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At the Hands of Persons Unknown: The Lynching of Black America Hardcover – January 8, 2002

5.0 out of 5 stars 53 customer reviews

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Editorial Reviews

Amazon.com Review

Lynching, the extrajudicial punishment inflicted by vigilantes and mobs on often innocent victims, was far from an unusual occurrence, though some historians have depicted it as such. Instead, writes Philip Dray, lynching was part of a "systematized reign of terror that was used to maintain the power whites had over blacks." Drawing on records held at the Tuskegee Institute, Dray argues that from 1882 until 1952, not a single year passed without a recorded lynching somewhere in the United States, most often in the Deep South and Mississippi Delta regions. This violent "justice," meted out "at the hands of persons unknown" (with, therefore, no possibility of attaching guilt to the perpetrators, though, as Dray points out, such seemingly spontaneous events required organization and planning) held African American communities in terror and was one force behind the exodus of black southerners to the north in the late 19th and early 20th centuries. Dray's extraordinary study reveals a pattern of crime against humanity, one that, he writes, diminished gradually for various reasons, not least of them the work of reformers and ordinary citizens "who knew we were too good to be a nation of lynchers." --Gregory McNamee

From Publishers Weekly

Between 1882 and 1944 at least 3,417 African-Americans were lynched in the United States, an average of slightly more than one a week. It was not until 1952, as Dray notes, that a full year went by without a reported racial lynching. Covering the South's resistance to racial equality from Reconstruction and the 1875 Civil Rights Act (which gave rise to the widespread acceptance of public murders) through the mid-20th century, this prodigiously researched, tightly written and compelling history of the lynching of African-Americans examines the social background behind the horrific acts. Yet Dray (We Are Not Afraid) also covers the myriad attempts of popular and judicial resistance to lynching, in particular the campaigns led by Ida B. Wells and by the NAACP. He has pulled together a wealth of cultural material, including D.W. Griffith's 1915 Birth of a Nation, Reginald Marsh's famous 1934 antilynching cartoon in the New Yorker, among much else, to supplement his impressive survey of the breadth of lynching in Southern society. While there is much shocking material here the 1918 lynching and disembowelment of eight-month-pregnant Mary Turner; California governor James Rolph Jr.'s 1933 statement that lynching was "a fine lesson for the whole nation" Dray never lets it dictate the complex social and political story he is telling. He faces the underlying sexual impulse of most lynchings head-on and shows how, in the 1913 lynching of Leo Frank, the fear of blacks was transferred to a Jewish victim. Whether he is explicating why the feminist-run Women's Christian Temperance Union refused to speak out against lynching, or why FDR refused to endorse antilynching legislation in the 1930s, Dray balances moral indignation with a sound understanding of history and politics. The result is vital, hard-hitting cultural history.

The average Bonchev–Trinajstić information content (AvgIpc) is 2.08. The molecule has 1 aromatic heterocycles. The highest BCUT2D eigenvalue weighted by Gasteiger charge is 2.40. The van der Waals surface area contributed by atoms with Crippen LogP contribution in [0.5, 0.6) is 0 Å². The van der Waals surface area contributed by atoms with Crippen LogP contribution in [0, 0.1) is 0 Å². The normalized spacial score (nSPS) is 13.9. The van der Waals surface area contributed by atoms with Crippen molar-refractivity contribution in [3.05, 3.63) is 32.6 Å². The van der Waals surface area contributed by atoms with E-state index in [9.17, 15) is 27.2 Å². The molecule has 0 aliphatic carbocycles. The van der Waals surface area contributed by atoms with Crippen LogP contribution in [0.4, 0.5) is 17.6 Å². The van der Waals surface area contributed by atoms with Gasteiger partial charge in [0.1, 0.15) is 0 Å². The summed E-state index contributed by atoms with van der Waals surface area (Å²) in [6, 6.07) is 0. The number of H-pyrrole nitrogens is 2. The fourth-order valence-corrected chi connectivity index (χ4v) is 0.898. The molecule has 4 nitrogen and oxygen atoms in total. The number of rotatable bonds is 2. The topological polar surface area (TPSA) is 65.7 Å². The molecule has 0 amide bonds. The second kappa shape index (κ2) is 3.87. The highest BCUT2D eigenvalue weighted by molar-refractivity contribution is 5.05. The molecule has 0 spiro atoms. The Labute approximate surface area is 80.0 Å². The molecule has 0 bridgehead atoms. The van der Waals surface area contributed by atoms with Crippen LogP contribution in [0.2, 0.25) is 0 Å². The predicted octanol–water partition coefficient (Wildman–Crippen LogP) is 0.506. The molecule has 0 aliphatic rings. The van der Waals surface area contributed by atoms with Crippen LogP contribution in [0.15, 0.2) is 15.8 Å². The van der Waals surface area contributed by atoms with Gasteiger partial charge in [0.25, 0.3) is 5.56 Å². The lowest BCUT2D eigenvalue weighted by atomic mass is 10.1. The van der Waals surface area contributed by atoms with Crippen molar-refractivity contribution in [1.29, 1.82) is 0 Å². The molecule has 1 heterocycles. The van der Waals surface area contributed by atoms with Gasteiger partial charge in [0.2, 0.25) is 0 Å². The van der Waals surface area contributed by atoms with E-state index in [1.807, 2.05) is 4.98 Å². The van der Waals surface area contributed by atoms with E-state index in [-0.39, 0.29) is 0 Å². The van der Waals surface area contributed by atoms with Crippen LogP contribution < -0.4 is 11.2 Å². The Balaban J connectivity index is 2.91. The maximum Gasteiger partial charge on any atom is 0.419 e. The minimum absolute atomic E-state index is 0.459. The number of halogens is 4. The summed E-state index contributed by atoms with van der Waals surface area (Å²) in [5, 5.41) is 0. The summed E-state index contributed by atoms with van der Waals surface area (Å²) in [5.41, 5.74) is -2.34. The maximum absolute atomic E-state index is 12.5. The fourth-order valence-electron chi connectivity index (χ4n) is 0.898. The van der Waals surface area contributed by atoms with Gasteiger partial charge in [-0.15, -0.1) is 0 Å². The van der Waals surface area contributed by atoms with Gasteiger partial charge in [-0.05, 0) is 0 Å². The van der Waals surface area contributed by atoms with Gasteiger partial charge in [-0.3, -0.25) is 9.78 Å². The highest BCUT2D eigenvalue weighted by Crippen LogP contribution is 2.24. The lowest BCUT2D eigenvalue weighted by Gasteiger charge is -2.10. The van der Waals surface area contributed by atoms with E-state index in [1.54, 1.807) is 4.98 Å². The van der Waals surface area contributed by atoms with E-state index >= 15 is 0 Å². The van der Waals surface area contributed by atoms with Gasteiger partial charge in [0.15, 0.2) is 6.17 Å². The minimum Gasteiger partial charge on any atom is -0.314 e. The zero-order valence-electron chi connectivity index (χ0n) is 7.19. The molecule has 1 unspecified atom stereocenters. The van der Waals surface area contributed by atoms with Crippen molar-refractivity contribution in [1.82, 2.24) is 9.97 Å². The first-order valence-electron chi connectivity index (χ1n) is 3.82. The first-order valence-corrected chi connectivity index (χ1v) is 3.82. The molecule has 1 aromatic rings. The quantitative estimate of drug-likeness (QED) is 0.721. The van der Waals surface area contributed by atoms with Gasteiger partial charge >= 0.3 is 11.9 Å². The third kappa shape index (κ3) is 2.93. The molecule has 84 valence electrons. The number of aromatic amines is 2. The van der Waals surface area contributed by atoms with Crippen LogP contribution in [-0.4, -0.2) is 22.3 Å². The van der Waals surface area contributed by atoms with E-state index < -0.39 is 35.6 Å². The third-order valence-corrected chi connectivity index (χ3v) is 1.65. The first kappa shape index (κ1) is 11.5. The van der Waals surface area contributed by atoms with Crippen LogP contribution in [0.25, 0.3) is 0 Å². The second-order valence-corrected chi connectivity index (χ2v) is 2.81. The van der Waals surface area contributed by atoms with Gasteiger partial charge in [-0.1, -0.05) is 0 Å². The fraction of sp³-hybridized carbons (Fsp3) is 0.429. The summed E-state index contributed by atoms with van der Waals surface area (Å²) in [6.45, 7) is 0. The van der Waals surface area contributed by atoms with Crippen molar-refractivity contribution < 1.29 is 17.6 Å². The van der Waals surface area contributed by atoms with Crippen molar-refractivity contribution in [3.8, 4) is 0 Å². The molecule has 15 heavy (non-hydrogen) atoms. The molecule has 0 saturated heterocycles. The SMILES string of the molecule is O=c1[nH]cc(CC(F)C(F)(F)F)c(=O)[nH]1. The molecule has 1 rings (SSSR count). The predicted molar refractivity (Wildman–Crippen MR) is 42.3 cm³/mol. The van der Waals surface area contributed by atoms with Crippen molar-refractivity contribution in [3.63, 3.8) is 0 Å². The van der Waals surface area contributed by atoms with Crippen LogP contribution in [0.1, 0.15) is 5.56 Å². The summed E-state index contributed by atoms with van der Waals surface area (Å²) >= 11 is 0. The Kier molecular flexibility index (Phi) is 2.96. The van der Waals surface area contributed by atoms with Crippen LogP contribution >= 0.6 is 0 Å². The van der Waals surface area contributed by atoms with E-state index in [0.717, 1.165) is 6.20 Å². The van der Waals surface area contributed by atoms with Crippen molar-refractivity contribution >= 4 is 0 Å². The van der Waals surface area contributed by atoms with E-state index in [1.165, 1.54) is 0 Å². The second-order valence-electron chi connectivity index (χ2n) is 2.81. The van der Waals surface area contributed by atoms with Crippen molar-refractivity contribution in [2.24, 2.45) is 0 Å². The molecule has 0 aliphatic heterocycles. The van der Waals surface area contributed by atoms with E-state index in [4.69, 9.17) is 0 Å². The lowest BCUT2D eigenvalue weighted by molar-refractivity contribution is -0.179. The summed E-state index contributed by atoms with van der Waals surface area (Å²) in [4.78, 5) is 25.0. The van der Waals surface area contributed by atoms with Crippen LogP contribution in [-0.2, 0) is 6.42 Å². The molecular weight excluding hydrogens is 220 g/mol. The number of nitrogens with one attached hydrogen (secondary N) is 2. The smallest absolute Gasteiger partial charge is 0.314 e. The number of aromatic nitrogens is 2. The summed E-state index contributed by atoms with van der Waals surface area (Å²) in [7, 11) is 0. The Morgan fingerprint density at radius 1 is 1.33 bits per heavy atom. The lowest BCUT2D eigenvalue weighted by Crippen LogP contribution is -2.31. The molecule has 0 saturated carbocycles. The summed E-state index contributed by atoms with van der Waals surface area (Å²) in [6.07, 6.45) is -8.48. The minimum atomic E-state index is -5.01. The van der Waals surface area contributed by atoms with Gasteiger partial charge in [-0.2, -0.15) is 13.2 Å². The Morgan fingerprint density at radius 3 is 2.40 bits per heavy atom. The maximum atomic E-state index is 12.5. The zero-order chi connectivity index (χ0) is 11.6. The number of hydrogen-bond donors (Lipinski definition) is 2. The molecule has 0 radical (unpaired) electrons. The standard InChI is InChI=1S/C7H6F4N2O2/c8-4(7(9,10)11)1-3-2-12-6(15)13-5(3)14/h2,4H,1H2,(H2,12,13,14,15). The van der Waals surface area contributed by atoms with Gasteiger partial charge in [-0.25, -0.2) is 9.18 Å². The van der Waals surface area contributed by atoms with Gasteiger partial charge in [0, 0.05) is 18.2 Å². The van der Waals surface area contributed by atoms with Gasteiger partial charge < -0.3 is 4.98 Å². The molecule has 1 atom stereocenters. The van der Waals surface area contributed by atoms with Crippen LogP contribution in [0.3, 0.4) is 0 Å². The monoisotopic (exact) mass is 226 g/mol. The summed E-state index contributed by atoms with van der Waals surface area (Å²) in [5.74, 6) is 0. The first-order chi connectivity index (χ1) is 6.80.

Copyright 2001 Cahners Business Information, Inc.


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Product Details

  • Hardcover: 544 pages
  • Publisher: Random House; 1 edition (January 8, 2002)
  • Language: English
  • ISBN-10: 0375503242
  • ISBN-13: 978-0375503245
  • Product Dimensions: 9.5 x 6.4 x 1.6 inches
  • Shipping Weight: 1.9 pounds
  • Average Customer Review: 5.0 out of 5 stars  See all reviews (53 customer reviews)
  • Amazon Best Sellers Rank: #505,213 in Books (See Top 100 in Books)

Customer Reviews

Top Customer Reviews

By Ricky Hunter on July 10, 2002
Format: Hardcover
Philip Dray has written a lively and readable study of a very difficult subject in At the Hands of Persons Unknown (The Lynching of Black America). The case studies are horrific and do not lose any of their impact as the stores build up over the course of the book, in fact they become more horrible. In contrast to these important, but terrible, aspects the author provides the reader with excellent portrayals of such courageous figures such as W.E.B. DuBois and Ida Wells. This is a perfect one volume place to begin to study and learn about this chapter of American history as it covers the entire history of the nation and puts the events in their political, social and economic context. This is a large, readable account that is gripping and illuminating into the darkness of this time not so long ago or far away. Highly recommended.
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Format: Hardcover
Dray notes that he knew very little about lynchings when he began his research for this book; I knew very little about this subject until after I read his book. Perhaps I am not unique in that much of what I think I know and understand about U.S. history has depended to a significant extent on films and television programs. ... Many of the lynchings described in Dray's book would be deemed today as "unsuitable for viewing" by the general public and thus would never be fully portrayed in a film or television program. And yet, for reasons Dray explains, many of the lynchings attracted large and enthusiastic crowds (which included women and small children) and were scheduled to accommodate as many people as possible. Several hangings were preceded by dismemberment and burning.